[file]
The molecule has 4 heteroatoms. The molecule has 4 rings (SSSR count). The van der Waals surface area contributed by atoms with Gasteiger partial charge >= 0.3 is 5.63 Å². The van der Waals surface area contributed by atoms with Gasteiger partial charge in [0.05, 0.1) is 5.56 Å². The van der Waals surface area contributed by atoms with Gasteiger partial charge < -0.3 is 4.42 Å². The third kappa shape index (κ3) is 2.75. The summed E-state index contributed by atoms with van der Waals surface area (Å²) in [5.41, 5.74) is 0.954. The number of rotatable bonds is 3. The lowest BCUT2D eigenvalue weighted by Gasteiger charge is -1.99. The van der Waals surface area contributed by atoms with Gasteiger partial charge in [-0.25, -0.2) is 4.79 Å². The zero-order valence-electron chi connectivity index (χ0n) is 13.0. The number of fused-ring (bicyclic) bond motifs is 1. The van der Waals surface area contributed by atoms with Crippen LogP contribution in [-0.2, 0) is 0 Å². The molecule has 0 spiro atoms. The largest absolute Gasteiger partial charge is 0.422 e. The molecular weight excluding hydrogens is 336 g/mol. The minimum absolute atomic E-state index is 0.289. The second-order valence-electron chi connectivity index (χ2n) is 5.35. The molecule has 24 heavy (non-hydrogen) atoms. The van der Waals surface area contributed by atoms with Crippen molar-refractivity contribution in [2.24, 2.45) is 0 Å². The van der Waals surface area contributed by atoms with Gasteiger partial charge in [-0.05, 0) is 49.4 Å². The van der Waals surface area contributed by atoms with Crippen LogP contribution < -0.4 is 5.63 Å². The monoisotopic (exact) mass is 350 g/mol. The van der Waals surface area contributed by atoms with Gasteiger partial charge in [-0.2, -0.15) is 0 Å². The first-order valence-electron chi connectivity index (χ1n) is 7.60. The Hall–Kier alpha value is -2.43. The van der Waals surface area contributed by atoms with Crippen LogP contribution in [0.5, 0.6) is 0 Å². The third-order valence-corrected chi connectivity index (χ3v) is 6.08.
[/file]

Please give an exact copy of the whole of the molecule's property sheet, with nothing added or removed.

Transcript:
The molecule has 4 heteroatoms. The molecule has 4 rings (SSSR count). The van der Waals surface area contributed by atoms with Gasteiger partial charge >= 0.3 is 5.63 Å². The van der Waals surface area contributed by atoms with Gasteiger partial charge in [0.05, 0.1) is 5.56 Å². The van der Waals surface area contributed by atoms with Gasteiger partial charge < -0.3 is 4.42 Å². The third kappa shape index (κ3) is 2.75. The summed E-state index contributed by atoms with van der Waals surface area (Å²) in [5.41, 5.74) is 0.954. The number of rotatable bonds is 3. The lowest BCUT2D eigenvalue weighted by Gasteiger charge is -1.99. The van der Waals surface area contributed by atoms with Gasteiger partial charge in [-0.25, -0.2) is 4.79 Å². The zero-order valence-electron chi connectivity index (χ0n) is 13.0. The number of fused-ring (bicyclic) bond motifs is 1. The van der Waals surface area contributed by atoms with Crippen LogP contribution in [-0.2, 0) is 0 Å². The molecule has 0 spiro atoms. The largest absolute Gasteiger partial charge is 0.422 e. The molecular weight excluding hydrogens is 336 g/mol. The minimum absolute atomic E-state index is 0.289. The second-order valence-electron chi connectivity index (χ2n) is 5.35. The molecule has 24 heavy (non-hydrogen) atoms. The van der Waals surface area contributed by atoms with Crippen molar-refractivity contribution in [2.24, 2.45) is 0 Å². The van der Waals surface area contributed by atoms with Gasteiger partial charge in [-0.05, 0) is 49.4 Å². The van der Waals surface area contributed by atoms with Crippen LogP contribution < -0.4 is 5.63 Å². The monoisotopic (exact) mass is 350 g/mol. The van der Waals surface area contributed by atoms with Gasteiger partial charge in [-0.2, -0.15) is 0 Å². The first-order valence-electron chi connectivity index (χ1n) is 7.60. The Hall–Kier alpha value is -2.43. The van der Waals surface area contributed by atoms with Crippen LogP contribution in [0.5, 0.6) is 0 Å². The third-order valence-corrected chi connectivity index (χ3v) is 6.08.